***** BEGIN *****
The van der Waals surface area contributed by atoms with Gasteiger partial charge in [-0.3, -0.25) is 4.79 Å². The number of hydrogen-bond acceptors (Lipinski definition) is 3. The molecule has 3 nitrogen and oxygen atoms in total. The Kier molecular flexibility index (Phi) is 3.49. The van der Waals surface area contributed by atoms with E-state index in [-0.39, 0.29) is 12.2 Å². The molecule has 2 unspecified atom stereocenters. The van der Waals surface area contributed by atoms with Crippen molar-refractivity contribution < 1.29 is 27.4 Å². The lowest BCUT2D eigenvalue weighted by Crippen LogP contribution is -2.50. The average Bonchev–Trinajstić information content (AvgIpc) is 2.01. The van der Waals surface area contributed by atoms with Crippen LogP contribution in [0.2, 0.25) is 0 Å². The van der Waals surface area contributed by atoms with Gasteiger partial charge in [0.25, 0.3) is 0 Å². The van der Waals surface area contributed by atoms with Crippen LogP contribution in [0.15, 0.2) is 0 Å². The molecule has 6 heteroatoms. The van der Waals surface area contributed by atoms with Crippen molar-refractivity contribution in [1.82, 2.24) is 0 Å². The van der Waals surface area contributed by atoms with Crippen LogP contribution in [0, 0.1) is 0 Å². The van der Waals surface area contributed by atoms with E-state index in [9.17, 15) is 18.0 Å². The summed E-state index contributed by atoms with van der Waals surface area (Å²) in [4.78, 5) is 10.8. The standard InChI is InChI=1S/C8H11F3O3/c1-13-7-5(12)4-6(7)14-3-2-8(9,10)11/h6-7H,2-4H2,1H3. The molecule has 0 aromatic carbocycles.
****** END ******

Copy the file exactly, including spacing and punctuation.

The van der Waals surface area contributed by atoms with Gasteiger partial charge in [-0.3, -0.25) is 4.79 Å². The number of hydrogen-bond acceptors (Lipinski definition) is 3. The molecule has 3 nitrogen and oxygen atoms in total. The Kier molecular flexibility index (Phi) is 3.49. The van der Waals surface area contributed by atoms with E-state index in [-0.39, 0.29) is 12.2 Å². The molecule has 2 unspecified atom stereocenters. The van der Waals surface area contributed by atoms with Crippen molar-refractivity contribution < 1.29 is 27.4 Å². The lowest BCUT2D eigenvalue weighted by Crippen LogP contribution is -2.50. The average Bonchev–Trinajstić information content (AvgIpc) is 2.01. The van der Waals surface area contributed by atoms with Crippen LogP contribution in [0.2, 0.25) is 0 Å². The van der Waals surface area contributed by atoms with Gasteiger partial charge in [0.25, 0.3) is 0 Å². The van der Waals surface area contributed by atoms with Crippen LogP contribution in [0.15, 0.2) is 0 Å². The molecule has 6 heteroatoms. The van der Waals surface area contributed by atoms with Crippen molar-refractivity contribution in [1.82, 2.24) is 0 Å². The van der Waals surface area contributed by atoms with Crippen LogP contribution in [0, 0.1) is 0 Å². The van der Waals surface area contributed by atoms with E-state index in [9.17, 15) is 18.0 Å². The summed E-state index contributed by atoms with van der Waals surface area (Å²) in [4.78, 5) is 10.8. The standard InChI is InChI=1S/C8H11F3O3/c1-13-7-5(12)4-6(7)14-3-2-8(9,10)11/h6-7H,2-4H2,1H3. The molecule has 0 aromatic carbocycles.